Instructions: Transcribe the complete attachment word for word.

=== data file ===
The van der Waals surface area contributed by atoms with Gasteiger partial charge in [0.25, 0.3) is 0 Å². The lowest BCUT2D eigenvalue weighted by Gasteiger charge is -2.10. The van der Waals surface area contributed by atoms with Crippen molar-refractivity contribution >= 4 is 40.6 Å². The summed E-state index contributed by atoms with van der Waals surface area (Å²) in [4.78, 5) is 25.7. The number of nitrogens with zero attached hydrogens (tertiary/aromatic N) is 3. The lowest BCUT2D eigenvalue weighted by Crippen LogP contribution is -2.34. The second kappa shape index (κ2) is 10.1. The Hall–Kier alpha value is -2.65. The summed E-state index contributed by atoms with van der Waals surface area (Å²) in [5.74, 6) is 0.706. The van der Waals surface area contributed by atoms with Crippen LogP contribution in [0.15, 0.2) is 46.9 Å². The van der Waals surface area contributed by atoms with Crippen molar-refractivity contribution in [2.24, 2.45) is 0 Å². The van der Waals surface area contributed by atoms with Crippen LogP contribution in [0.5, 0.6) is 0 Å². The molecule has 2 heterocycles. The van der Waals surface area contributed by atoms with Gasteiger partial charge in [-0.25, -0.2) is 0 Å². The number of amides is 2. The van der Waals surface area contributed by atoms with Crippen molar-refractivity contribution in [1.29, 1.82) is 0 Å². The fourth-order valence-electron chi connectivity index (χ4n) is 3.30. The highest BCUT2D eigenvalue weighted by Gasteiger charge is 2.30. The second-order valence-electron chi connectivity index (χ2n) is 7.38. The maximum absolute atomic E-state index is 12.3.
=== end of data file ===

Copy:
The van der Waals surface area contributed by atoms with Gasteiger partial charge in [0.25, 0.3) is 0 Å². The lowest BCUT2D eigenvalue weighted by Gasteiger charge is -2.10. The van der Waals surface area contributed by atoms with Crippen molar-refractivity contribution >= 4 is 40.6 Å². The summed E-state index contributed by atoms with van der Waals surface area (Å²) in [4.78, 5) is 25.7. The number of nitrogens with zero attached hydrogens (tertiary/aromatic N) is 3. The lowest BCUT2D eigenvalue weighted by Crippen LogP contribution is -2.34. The second kappa shape index (κ2) is 10.1. The Hall–Kier alpha value is -2.65. The summed E-state index contributed by atoms with van der Waals surface area (Å²) in [5.74, 6) is 0.706. The van der Waals surface area contributed by atoms with Crippen LogP contribution in [0.15, 0.2) is 46.9 Å². The van der Waals surface area contributed by atoms with Crippen molar-refractivity contribution in [2.24, 2.45) is 0 Å². The van der Waals surface area contributed by atoms with Crippen LogP contribution in [0.5, 0.6) is 0 Å². The molecule has 2 heterocycles. The van der Waals surface area contributed by atoms with Gasteiger partial charge in [-0.25, -0.2) is 0 Å². The number of amides is 2. The van der Waals surface area contributed by atoms with Crippen molar-refractivity contribution in [1.29, 1.82) is 0 Å². The fourth-order valence-electron chi connectivity index (χ4n) is 3.30. The highest BCUT2D eigenvalue weighted by Gasteiger charge is 2.30. The second-order valence-electron chi connectivity index (χ2n) is 7.38. The maximum absolute atomic E-state index is 12.3.